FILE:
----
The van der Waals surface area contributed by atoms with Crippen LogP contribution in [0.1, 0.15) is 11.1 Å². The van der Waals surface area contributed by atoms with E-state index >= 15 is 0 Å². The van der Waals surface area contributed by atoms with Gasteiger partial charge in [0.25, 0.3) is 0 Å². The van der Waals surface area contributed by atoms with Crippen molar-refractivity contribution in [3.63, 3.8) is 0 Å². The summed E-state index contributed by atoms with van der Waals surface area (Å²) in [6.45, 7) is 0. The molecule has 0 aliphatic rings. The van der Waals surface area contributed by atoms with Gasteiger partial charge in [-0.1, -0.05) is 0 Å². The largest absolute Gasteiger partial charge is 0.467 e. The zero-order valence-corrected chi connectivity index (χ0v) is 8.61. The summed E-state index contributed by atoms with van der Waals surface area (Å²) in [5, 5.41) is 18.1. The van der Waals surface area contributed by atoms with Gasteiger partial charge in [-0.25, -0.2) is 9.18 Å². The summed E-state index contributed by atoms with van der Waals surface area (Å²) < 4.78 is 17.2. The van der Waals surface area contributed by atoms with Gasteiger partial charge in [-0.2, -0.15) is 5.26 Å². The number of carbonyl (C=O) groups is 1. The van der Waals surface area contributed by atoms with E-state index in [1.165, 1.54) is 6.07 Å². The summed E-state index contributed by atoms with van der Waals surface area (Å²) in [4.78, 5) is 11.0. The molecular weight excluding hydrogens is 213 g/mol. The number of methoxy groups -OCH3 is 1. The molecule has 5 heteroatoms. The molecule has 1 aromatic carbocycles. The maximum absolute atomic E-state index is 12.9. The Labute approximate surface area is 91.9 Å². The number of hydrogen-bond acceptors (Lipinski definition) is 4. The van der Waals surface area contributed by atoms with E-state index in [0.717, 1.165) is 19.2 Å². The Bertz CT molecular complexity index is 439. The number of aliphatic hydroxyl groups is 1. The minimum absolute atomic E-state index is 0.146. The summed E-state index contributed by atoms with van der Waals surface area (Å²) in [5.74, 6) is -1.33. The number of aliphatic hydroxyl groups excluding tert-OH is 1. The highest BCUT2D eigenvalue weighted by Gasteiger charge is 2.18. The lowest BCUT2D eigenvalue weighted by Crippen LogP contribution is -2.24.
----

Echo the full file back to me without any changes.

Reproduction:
The van der Waals surface area contributed by atoms with Crippen LogP contribution in [0.1, 0.15) is 11.1 Å². The van der Waals surface area contributed by atoms with E-state index >= 15 is 0 Å². The van der Waals surface area contributed by atoms with Gasteiger partial charge in [0.25, 0.3) is 0 Å². The van der Waals surface area contributed by atoms with Crippen molar-refractivity contribution in [3.63, 3.8) is 0 Å². The summed E-state index contributed by atoms with van der Waals surface area (Å²) in [6.45, 7) is 0. The molecule has 0 aliphatic rings. The van der Waals surface area contributed by atoms with Gasteiger partial charge in [-0.1, -0.05) is 0 Å². The largest absolute Gasteiger partial charge is 0.467 e. The zero-order valence-corrected chi connectivity index (χ0v) is 8.61. The summed E-state index contributed by atoms with van der Waals surface area (Å²) in [5, 5.41) is 18.1. The van der Waals surface area contributed by atoms with Gasteiger partial charge in [-0.25, -0.2) is 9.18 Å². The summed E-state index contributed by atoms with van der Waals surface area (Å²) < 4.78 is 17.2. The van der Waals surface area contributed by atoms with Gasteiger partial charge in [-0.2, -0.15) is 5.26 Å². The number of carbonyl (C=O) groups is 1. The van der Waals surface area contributed by atoms with E-state index in [1.165, 1.54) is 6.07 Å². The summed E-state index contributed by atoms with van der Waals surface area (Å²) in [4.78, 5) is 11.0. The molecular weight excluding hydrogens is 213 g/mol. The number of methoxy groups -OCH3 is 1. The molecule has 5 heteroatoms. The molecule has 1 aromatic carbocycles. The maximum absolute atomic E-state index is 12.9. The Labute approximate surface area is 91.9 Å². The number of hydrogen-bond acceptors (Lipinski definition) is 4. The van der Waals surface area contributed by atoms with E-state index in [0.717, 1.165) is 19.2 Å². The Bertz CT molecular complexity index is 439. The number of aliphatic hydroxyl groups is 1. The minimum absolute atomic E-state index is 0.146. The summed E-state index contributed by atoms with van der Waals surface area (Å²) in [5.74, 6) is -1.33. The number of aliphatic hydroxyl groups excluding tert-OH is 1. The highest BCUT2D eigenvalue weighted by Gasteiger charge is 2.18. The lowest BCUT2D eigenvalue weighted by Crippen LogP contribution is -2.24.